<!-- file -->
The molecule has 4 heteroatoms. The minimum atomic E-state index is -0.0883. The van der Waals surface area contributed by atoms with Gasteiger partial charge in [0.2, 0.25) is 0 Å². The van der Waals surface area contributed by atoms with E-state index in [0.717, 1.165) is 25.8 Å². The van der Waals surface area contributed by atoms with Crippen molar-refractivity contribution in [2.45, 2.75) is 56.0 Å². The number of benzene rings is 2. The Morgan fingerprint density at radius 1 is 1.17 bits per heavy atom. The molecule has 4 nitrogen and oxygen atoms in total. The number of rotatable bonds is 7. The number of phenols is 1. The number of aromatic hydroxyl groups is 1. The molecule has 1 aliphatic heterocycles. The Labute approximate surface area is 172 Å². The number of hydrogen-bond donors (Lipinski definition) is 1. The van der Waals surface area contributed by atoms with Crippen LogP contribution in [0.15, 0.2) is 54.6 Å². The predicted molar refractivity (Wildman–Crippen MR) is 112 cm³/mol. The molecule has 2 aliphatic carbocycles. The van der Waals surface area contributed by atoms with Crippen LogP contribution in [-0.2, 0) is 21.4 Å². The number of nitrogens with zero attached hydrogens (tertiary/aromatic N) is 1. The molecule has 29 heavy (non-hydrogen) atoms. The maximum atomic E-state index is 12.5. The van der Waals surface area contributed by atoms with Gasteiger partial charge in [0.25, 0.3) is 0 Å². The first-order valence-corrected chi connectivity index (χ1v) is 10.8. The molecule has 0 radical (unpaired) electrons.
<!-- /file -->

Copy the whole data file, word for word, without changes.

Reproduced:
The molecule has 4 heteroatoms. The minimum atomic E-state index is -0.0883. The van der Waals surface area contributed by atoms with Gasteiger partial charge in [0.2, 0.25) is 0 Å². The van der Waals surface area contributed by atoms with E-state index in [0.717, 1.165) is 25.8 Å². The van der Waals surface area contributed by atoms with Crippen molar-refractivity contribution in [2.45, 2.75) is 56.0 Å². The number of benzene rings is 2. The Morgan fingerprint density at radius 1 is 1.17 bits per heavy atom. The molecule has 4 nitrogen and oxygen atoms in total. The number of rotatable bonds is 7. The number of phenols is 1. The number of aromatic hydroxyl groups is 1. The molecule has 1 aliphatic heterocycles. The Labute approximate surface area is 172 Å². The number of hydrogen-bond donors (Lipinski definition) is 1. The van der Waals surface area contributed by atoms with Crippen LogP contribution in [0.15, 0.2) is 54.6 Å². The predicted molar refractivity (Wildman–Crippen MR) is 112 cm³/mol. The molecule has 2 aliphatic carbocycles. The van der Waals surface area contributed by atoms with Crippen LogP contribution in [-0.2, 0) is 21.4 Å². The number of nitrogens with zero attached hydrogens (tertiary/aromatic N) is 1. The molecule has 29 heavy (non-hydrogen) atoms. The maximum atomic E-state index is 12.5. The van der Waals surface area contributed by atoms with Gasteiger partial charge in [0.25, 0.3) is 0 Å². The first-order valence-corrected chi connectivity index (χ1v) is 10.8. The molecule has 0 radical (unpaired) electrons.